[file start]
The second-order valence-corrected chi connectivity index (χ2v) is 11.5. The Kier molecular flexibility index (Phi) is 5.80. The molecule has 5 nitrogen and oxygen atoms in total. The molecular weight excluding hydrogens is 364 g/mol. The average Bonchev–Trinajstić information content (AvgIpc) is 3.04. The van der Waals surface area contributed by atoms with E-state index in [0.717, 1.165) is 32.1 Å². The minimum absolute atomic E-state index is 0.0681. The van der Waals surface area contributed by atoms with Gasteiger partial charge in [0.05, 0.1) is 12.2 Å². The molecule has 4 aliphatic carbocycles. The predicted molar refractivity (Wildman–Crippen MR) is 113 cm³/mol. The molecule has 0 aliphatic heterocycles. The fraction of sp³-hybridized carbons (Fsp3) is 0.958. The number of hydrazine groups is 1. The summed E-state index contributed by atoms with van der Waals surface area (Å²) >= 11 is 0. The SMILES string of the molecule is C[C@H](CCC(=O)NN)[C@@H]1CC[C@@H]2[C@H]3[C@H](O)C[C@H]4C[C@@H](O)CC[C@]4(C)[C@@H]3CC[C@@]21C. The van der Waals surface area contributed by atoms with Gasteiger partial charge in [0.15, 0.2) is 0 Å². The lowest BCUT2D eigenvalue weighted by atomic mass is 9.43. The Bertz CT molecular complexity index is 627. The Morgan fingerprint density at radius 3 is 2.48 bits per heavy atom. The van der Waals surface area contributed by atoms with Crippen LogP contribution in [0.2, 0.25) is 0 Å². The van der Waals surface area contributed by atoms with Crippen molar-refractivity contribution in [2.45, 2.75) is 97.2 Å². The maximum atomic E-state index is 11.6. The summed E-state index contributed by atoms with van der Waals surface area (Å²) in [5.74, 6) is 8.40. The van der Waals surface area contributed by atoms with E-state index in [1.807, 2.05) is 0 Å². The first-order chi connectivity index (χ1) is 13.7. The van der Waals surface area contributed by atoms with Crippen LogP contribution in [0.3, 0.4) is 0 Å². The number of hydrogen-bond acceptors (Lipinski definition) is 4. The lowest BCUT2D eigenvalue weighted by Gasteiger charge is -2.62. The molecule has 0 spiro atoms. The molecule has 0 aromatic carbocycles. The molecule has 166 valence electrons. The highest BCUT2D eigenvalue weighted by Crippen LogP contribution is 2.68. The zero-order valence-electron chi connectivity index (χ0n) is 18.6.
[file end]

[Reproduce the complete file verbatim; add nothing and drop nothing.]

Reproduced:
The second-order valence-corrected chi connectivity index (χ2v) is 11.5. The Kier molecular flexibility index (Phi) is 5.80. The molecule has 5 nitrogen and oxygen atoms in total. The molecular weight excluding hydrogens is 364 g/mol. The average Bonchev–Trinajstić information content (AvgIpc) is 3.04. The van der Waals surface area contributed by atoms with E-state index in [0.717, 1.165) is 32.1 Å². The minimum absolute atomic E-state index is 0.0681. The van der Waals surface area contributed by atoms with Gasteiger partial charge in [0.05, 0.1) is 12.2 Å². The molecule has 4 aliphatic carbocycles. The predicted molar refractivity (Wildman–Crippen MR) is 113 cm³/mol. The molecule has 0 aliphatic heterocycles. The fraction of sp³-hybridized carbons (Fsp3) is 0.958. The number of hydrazine groups is 1. The summed E-state index contributed by atoms with van der Waals surface area (Å²) >= 11 is 0. The SMILES string of the molecule is C[C@H](CCC(=O)NN)[C@@H]1CC[C@@H]2[C@H]3[C@H](O)C[C@H]4C[C@@H](O)CC[C@]4(C)[C@@H]3CC[C@@]21C. The van der Waals surface area contributed by atoms with Gasteiger partial charge in [0.15, 0.2) is 0 Å². The lowest BCUT2D eigenvalue weighted by atomic mass is 9.43. The Bertz CT molecular complexity index is 627. The Morgan fingerprint density at radius 3 is 2.48 bits per heavy atom. The van der Waals surface area contributed by atoms with Crippen LogP contribution in [0.2, 0.25) is 0 Å². The van der Waals surface area contributed by atoms with Crippen molar-refractivity contribution in [2.45, 2.75) is 97.2 Å². The maximum atomic E-state index is 11.6. The summed E-state index contributed by atoms with van der Waals surface area (Å²) in [5.74, 6) is 8.40. The van der Waals surface area contributed by atoms with E-state index in [1.807, 2.05) is 0 Å². The first-order chi connectivity index (χ1) is 13.7. The van der Waals surface area contributed by atoms with Crippen LogP contribution in [0.3, 0.4) is 0 Å². The number of hydrogen-bond acceptors (Lipinski definition) is 4. The lowest BCUT2D eigenvalue weighted by Gasteiger charge is -2.62. The molecule has 0 spiro atoms. The molecule has 0 aromatic carbocycles. The molecule has 166 valence electrons. The highest BCUT2D eigenvalue weighted by Crippen LogP contribution is 2.68. The zero-order valence-electron chi connectivity index (χ0n) is 18.6.